Chodorov, no easy optimist, does not deny this trend, but he ventures to hope that an alert and informed citizenry can successfully combat it. To do so, the principal tool of the State, taxation, must be drastically curtailed. Chodorov suggests that taxes should never be granted permanently but rather be levied on a case-by-case basis as the members of society, not the government, determine. And of course an income tax is out altogether. (Another of Chodorov's books was The Income Tax: Root of All Evil. This book, by the way, was one of the first libertarian works that I read.) Further, the government must be small and decentralized; this will make it easier for people to prevent it from overstepping its limits. Chodorov's foremost disciple, Murray Rothbard, at one point deepened his mentor's analysis. Why need there be taxation at all? Competing protection agencies can raise the money to operate through the sale of their services, just like any other business.

Chodorov refused to exempt democracies from his indictment. To the contrary, the claim that the State represents the will of the people is an ideological instrument to enhance the State's power, not to limit it. Those enamored of power falsely argue that since they are instruments of the people, there is no need to restrict them with constitutional restraints. Whatever they may allege, they are in fact seekers of power for themselves.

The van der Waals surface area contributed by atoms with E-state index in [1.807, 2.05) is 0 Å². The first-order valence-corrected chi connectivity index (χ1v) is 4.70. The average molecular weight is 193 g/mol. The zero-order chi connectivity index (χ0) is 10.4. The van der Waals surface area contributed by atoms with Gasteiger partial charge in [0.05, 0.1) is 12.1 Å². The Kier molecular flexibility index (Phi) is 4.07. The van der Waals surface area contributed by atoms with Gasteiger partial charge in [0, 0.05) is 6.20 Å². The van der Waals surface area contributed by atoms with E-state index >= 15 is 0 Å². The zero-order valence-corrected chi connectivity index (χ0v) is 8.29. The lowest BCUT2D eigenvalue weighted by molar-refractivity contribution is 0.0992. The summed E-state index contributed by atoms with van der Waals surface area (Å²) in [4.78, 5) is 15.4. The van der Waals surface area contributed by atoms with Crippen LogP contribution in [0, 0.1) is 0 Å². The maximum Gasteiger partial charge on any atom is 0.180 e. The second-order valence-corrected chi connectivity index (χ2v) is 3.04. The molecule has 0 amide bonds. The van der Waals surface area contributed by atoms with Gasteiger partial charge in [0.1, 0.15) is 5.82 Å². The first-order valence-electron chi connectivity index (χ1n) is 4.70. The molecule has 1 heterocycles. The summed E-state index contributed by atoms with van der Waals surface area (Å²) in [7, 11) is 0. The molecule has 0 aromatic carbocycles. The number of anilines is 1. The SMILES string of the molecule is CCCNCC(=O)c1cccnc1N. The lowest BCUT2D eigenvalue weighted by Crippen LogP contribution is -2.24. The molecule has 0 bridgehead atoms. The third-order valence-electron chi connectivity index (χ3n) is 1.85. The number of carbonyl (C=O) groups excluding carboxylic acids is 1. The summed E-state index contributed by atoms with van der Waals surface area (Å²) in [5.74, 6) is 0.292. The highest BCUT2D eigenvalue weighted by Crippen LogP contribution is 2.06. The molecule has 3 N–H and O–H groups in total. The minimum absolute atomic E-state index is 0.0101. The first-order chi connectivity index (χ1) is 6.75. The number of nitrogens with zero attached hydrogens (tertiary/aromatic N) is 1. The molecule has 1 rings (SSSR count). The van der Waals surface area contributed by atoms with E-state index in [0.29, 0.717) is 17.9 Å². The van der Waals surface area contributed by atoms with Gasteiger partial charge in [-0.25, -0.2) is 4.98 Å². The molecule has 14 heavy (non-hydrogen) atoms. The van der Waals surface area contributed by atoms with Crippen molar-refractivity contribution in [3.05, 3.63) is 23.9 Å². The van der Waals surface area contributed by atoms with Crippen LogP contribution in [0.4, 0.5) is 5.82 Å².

Chodorov here once again displays his ability to anticipate future scholarship. He offers a "public choice" account of democracy that anticipates the main conclusions of the Virginia School.

"A more impelling reason for the attenuation of social power is the splintering of its homogeneity as population grows; group interests replace the common interest and the politician finds himself under a variety of pressures…. Group pressures, rather than social sanctions, chart his course, and his problem is the selection of allies…. His release from the social sanctions of the small community make of him an entrepreneur in power." (pp. 138–39)

Chodorov's brilliant assessment of the State is a vital contribution both to historical understanding and to the defense of liberty.